Read on to find out why Yan Ge asked for the swearing to be made more “colourful” in the English version of her work, which sections of The Chilli Bean Paste Clan were almost untranslatable, and why relying on Google Images can sometimes be a dangerous approach to translating…

Kevin Wang (KW): In your acknowledgements, you mention that Yan Ge “went above and beyond the call of duty in examining and discussing the English text.” How would you describe the differences between working with an author closely involved in the process and translating a nonliving author? 

Nicky Harman (NH): Well, I do like my authors to be alive! I almost always want to be able to raise a few queries with them. For instance, with Jia Pingwa, I needed to know more about a rudimentary cooker that the migrant workers used in 高兴 (Happy Dreams). He kindly did a sketch for me, and it turned out to be made from an old oil drum. That’s the kind of crucial information that you couldn’t get if the author was dead: in this case, the internet was no help.

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What’s New in Translation: April 2018

Looking for your next read? You're in the right place.

It’s spring, the days are (hopefully) sunny, and this month we’re back to shine a light on some of the most exciting books to come in April, including works in translation spanning Colombia, Lithuania, Martinique, and Spain (Catalonia). 

tundra

Shadows on the Tundra by Dalia Grinkevičiūtė, translated from the Lithuanian by Delija Valiukenas, Peirene Press

Reviewed by Josefina Massot, Assistant Editor

In his Afterword to Shadows on the Tundra, Lithuanian writer Tomas Venclova draws a parallel by way of praise: Dalia Grinkevičiūtė’s account of the Gulag ranks with Alexander Solzhenitsyn’s and Varlam Shalamov’s. Those acquainted with Gulag survivor literature know that’s high praise indeed: Solzhenitsyn’s The Gulag Archipelago and Shalamov’s Kolyma Tales are paragons of the genre. And yet, I venture, Shadows on the Tundra transcends them both.

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Translation Tuesday: “Surface Effects” by Francesc Serés

The ivy recovered. It spent two years fighting off that ochre evil until it returned to its formerly exultant state.

This week the eminent Lawrence Venuti brings us a curious story from Catalonia about a house consumed by ivy. The existence and appearance of this menacing plant dominates this rural community and the people who inhabit it.

The house came with a garden—like all the others in the promotion. It was large, three floors, and had a slate roof. Not till Cinta and Pere bought the thing did it change. Ivy began to envelop the ochre façade. They had planted it after falling out with the neighborhood. The houses were painted in a bright earth tone, an ochre that possessed a concrete reference. The only distinguishing feature was the uneven discoloration that the sun caused to the paint. At community meetings, Cinta and Pere would dig in their heels against their next door neighbors on either side and, finally, against everybody else. They (she, and he too, although not as much) wanted the ivy.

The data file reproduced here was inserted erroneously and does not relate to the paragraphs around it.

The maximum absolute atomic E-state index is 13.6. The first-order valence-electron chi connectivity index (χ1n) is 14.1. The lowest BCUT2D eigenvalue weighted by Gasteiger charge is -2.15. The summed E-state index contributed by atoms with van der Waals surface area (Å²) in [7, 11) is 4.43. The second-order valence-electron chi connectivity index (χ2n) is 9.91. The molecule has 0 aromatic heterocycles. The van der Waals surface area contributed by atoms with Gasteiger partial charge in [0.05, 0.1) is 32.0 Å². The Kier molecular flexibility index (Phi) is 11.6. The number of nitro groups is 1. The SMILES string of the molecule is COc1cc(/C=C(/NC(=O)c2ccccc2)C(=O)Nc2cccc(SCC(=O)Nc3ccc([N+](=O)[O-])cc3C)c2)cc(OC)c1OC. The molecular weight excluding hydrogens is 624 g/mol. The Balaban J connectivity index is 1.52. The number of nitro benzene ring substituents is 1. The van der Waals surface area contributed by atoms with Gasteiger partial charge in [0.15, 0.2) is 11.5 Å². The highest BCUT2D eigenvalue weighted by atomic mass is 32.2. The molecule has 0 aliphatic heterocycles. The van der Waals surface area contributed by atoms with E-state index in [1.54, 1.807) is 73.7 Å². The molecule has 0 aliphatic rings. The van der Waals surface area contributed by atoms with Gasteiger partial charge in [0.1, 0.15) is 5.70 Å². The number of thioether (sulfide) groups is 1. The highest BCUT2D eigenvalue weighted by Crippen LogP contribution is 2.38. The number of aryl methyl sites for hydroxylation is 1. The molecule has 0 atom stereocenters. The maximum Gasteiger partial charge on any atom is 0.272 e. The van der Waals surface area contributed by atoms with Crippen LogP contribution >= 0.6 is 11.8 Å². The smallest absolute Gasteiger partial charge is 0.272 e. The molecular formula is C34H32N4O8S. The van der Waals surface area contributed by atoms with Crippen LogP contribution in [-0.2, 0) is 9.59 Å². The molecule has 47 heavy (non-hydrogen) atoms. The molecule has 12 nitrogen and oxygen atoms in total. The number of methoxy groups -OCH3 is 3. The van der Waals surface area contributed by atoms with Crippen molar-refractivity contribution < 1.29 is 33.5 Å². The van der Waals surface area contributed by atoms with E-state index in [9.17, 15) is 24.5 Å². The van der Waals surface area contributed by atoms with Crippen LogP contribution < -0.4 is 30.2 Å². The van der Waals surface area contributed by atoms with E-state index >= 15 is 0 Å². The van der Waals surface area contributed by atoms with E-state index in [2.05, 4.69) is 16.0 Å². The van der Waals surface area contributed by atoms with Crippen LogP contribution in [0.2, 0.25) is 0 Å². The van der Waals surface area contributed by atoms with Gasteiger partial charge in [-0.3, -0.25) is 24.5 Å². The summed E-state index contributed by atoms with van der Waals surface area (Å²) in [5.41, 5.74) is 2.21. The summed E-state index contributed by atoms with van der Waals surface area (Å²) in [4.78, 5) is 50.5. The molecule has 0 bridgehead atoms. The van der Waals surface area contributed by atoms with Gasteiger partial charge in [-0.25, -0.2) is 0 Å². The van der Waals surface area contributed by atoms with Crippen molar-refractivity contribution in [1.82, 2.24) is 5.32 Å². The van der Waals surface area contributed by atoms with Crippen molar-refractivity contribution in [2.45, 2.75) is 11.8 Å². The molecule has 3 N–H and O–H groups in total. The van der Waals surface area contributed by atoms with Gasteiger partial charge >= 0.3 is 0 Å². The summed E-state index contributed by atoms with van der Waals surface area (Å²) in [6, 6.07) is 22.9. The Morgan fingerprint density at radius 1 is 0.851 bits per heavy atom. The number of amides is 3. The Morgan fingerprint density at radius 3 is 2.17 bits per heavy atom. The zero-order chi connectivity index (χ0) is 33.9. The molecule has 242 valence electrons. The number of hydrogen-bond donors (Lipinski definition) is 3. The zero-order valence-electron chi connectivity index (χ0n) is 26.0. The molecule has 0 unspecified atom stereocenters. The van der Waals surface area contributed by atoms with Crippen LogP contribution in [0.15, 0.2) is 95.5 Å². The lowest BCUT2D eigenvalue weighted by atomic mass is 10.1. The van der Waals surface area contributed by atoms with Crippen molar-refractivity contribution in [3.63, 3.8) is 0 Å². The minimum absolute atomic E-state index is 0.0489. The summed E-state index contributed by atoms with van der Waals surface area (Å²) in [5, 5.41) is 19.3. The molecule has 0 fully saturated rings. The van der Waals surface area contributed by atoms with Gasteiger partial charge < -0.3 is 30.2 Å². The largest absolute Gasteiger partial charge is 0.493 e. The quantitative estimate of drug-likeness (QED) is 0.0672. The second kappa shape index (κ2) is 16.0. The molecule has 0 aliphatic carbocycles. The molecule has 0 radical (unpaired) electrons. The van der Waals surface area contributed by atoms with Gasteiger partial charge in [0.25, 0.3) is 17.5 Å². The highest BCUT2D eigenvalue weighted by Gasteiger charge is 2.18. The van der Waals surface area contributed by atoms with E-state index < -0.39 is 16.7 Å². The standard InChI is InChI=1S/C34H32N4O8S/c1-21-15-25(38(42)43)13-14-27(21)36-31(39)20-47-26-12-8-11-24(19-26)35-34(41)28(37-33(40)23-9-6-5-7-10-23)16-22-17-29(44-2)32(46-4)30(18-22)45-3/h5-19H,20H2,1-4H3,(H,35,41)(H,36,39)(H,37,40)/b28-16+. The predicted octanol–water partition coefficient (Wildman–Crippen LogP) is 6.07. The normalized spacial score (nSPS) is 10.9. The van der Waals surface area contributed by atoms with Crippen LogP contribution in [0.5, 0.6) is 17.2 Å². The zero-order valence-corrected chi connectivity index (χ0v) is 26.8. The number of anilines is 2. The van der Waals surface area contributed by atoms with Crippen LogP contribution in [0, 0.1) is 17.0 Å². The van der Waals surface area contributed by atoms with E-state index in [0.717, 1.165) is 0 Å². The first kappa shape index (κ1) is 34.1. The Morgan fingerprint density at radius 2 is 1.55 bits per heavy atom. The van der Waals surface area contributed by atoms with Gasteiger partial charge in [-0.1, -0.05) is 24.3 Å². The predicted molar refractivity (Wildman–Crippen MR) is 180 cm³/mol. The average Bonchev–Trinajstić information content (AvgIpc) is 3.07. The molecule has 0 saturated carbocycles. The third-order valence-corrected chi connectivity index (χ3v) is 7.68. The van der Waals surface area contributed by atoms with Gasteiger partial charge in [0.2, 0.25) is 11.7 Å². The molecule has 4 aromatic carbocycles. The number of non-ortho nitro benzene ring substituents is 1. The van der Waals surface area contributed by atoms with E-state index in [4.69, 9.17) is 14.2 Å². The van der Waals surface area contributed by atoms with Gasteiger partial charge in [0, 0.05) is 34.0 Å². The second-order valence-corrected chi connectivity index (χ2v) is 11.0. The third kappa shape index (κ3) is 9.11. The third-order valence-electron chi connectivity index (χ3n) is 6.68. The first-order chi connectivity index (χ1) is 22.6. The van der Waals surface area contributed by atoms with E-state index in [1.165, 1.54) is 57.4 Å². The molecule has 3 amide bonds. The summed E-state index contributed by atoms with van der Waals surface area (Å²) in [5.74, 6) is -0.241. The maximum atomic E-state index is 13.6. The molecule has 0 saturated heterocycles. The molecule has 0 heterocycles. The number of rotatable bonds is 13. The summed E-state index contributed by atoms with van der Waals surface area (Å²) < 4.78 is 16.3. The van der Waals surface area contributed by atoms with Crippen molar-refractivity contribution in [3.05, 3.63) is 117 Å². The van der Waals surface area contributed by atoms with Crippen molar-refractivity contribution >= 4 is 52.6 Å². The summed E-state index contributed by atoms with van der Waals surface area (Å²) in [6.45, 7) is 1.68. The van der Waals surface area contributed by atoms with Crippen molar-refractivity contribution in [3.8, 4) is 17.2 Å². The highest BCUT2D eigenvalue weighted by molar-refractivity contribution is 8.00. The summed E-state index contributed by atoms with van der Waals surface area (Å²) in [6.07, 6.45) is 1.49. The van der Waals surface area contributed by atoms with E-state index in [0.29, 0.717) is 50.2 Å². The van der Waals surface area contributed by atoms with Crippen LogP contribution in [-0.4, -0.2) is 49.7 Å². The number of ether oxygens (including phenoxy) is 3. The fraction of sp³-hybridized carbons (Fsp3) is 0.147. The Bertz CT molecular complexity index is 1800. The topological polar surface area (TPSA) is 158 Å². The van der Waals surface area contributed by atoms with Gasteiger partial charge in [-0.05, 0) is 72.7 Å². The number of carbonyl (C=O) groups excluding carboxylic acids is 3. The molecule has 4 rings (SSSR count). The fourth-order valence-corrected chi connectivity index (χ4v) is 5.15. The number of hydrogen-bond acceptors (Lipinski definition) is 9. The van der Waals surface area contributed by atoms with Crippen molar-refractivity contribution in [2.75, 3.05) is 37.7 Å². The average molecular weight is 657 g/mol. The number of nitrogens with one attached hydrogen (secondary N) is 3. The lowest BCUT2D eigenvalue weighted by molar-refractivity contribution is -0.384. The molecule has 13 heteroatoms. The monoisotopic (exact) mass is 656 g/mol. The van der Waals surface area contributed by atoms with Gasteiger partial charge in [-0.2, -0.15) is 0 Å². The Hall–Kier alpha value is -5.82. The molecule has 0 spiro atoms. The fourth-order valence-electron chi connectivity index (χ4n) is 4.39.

And so they planted it and installed an American mailbox, which wasn’t permitted either. That broke the perpetual peace that reigned over urbanization in the countryside. They contracted a gardening firm to fertilize the grounds and plant ivy all around the house. The ivy liked the place: it grew like a shot. From my house, just beyond the development, the ivy on the east wall seemed quite like a hand or paw clinging to it. Time passed quickly for the neighboring houses, and the hand continued to grow nonstop till its entwining tentacles reached the nearby façades.

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Translation Tuesday: “The Results” by Bernard Comment

"Jealousy is always a weakness, an uncertainty, a lack of confidence, every other person is a competitor, a threat."

On a check-up at a health clinic, a father and husband’s interactions with doctors are punctuated by reminiscences of love and lust for his wife. Gradually, we learn of a chilling act of violence, which leads the protagonist to a twisted reckoning with his mental and physical condition. 

It’s cold. A cold that bores into you, that hasn’t let up for days, despite the big woollen jumper I never take off, even at night. Carlo tells me I should take it off for sleeping, and wrap myself up well in the blankets, so that when I get up I would add a garment to make up for the change in temperature, but one evening I tried this and my teeth chattered all night. The other men I see at lunchtime don’t seem to suffer, there’s even a guy who always walks around in a T-shirt, but admittedly he’s a burly fellow, well-padded against the cold.

The doctor made ​me go back to him this morning, after fasting, he wanted to do further tests, two whole syringes filled with blood, I asked to lie down because I’m always afraid of turning to look, and it’s much worse if you get to see it. The nurse smiled, although I couldn’t tell if it was from pity, sympathy, or scorn. She had difficulty finding the veins, it’s always the same, I begin to tense up, to sweat at the temples, I become dizzy and pale; when I was a teenager I passed out each time, and once I fell backwards and hit my head on a sink, was sent straight to hospital for a battery of tests, a lumbar puncture, and an idiot teacher spread it around that I’d taken an overdose, me who’s never touched the tiniest amount of an illegal substance, for fear of my reaction, and my scrupulous respect for the law.